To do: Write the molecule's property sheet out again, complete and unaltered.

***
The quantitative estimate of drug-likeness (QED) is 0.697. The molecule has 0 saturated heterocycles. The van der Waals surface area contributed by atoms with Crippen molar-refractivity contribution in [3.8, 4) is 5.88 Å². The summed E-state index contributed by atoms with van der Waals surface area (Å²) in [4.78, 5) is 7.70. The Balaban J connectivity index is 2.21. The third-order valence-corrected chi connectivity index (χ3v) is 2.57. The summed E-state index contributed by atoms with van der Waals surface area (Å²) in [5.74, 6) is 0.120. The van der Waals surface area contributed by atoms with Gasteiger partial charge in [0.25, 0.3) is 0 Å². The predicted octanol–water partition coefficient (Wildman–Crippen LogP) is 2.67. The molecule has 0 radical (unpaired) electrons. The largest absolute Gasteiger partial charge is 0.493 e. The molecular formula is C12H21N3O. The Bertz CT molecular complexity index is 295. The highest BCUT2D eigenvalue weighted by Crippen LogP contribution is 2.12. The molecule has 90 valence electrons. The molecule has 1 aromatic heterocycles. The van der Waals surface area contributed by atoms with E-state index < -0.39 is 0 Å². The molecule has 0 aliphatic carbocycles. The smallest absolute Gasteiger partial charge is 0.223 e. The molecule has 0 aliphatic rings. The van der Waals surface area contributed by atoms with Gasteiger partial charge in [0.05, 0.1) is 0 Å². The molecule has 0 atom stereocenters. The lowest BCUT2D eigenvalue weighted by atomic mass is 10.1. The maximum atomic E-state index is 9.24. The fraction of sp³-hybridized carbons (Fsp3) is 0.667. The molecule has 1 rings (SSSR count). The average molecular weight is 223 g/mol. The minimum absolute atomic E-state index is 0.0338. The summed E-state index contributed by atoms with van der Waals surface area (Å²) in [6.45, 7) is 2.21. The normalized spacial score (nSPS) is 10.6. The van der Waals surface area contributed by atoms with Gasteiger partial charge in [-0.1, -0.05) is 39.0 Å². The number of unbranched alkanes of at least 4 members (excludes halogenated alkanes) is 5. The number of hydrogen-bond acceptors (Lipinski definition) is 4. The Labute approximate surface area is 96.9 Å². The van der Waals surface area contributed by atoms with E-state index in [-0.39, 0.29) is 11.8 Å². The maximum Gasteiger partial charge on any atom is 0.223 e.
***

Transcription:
The quantitative estimate of drug-likeness (QED) is 0.697. The molecule has 0 saturated heterocycles. The van der Waals surface area contributed by atoms with Crippen molar-refractivity contribution in [3.8, 4) is 5.88 Å². The summed E-state index contributed by atoms with van der Waals surface area (Å²) in [4.78, 5) is 7.70. The Balaban J connectivity index is 2.21. The third-order valence-corrected chi connectivity index (χ3v) is 2.57. The summed E-state index contributed by atoms with van der Waals surface area (Å²) in [5.74, 6) is 0.120. The van der Waals surface area contributed by atoms with Gasteiger partial charge in [0.25, 0.3) is 0 Å². The predicted octanol–water partition coefficient (Wildman–Crippen LogP) is 2.67. The molecule has 0 radical (unpaired) electrons. The largest absolute Gasteiger partial charge is 0.493 e. The molecular formula is C12H21N3O. The Bertz CT molecular complexity index is 295. The highest BCUT2D eigenvalue weighted by Crippen LogP contribution is 2.12. The molecule has 90 valence electrons. The molecule has 1 aromatic heterocycles. The van der Waals surface area contributed by atoms with E-state index < -0.39 is 0 Å². The molecule has 0 aliphatic carbocycles. The smallest absolute Gasteiger partial charge is 0.223 e. The molecule has 0 aliphatic rings. The van der Waals surface area contributed by atoms with Gasteiger partial charge in [0.05, 0.1) is 0 Å². The molecule has 0 atom stereocenters. The lowest BCUT2D eigenvalue weighted by atomic mass is 10.1. The maximum atomic E-state index is 9.24. The fraction of sp³-hybridized carbons (Fsp3) is 0.667. The molecule has 1 rings (SSSR count). The average molecular weight is 223 g/mol. The minimum absolute atomic E-state index is 0.0338. The summed E-state index contributed by atoms with van der Waals surface area (Å²) in [6.45, 7) is 2.21. The normalized spacial score (nSPS) is 10.6. The van der Waals surface area contributed by atoms with Gasteiger partial charge in [-0.1, -0.05) is 39.0 Å². The number of unbranched alkanes of at least 4 members (excludes halogenated alkanes) is 5. The number of hydrogen-bond acceptors (Lipinski definition) is 4. The Labute approximate surface area is 96.9 Å². The van der Waals surface area contributed by atoms with E-state index in [-0.39, 0.29) is 11.8 Å². The maximum Gasteiger partial charge on any atom is 0.223 e.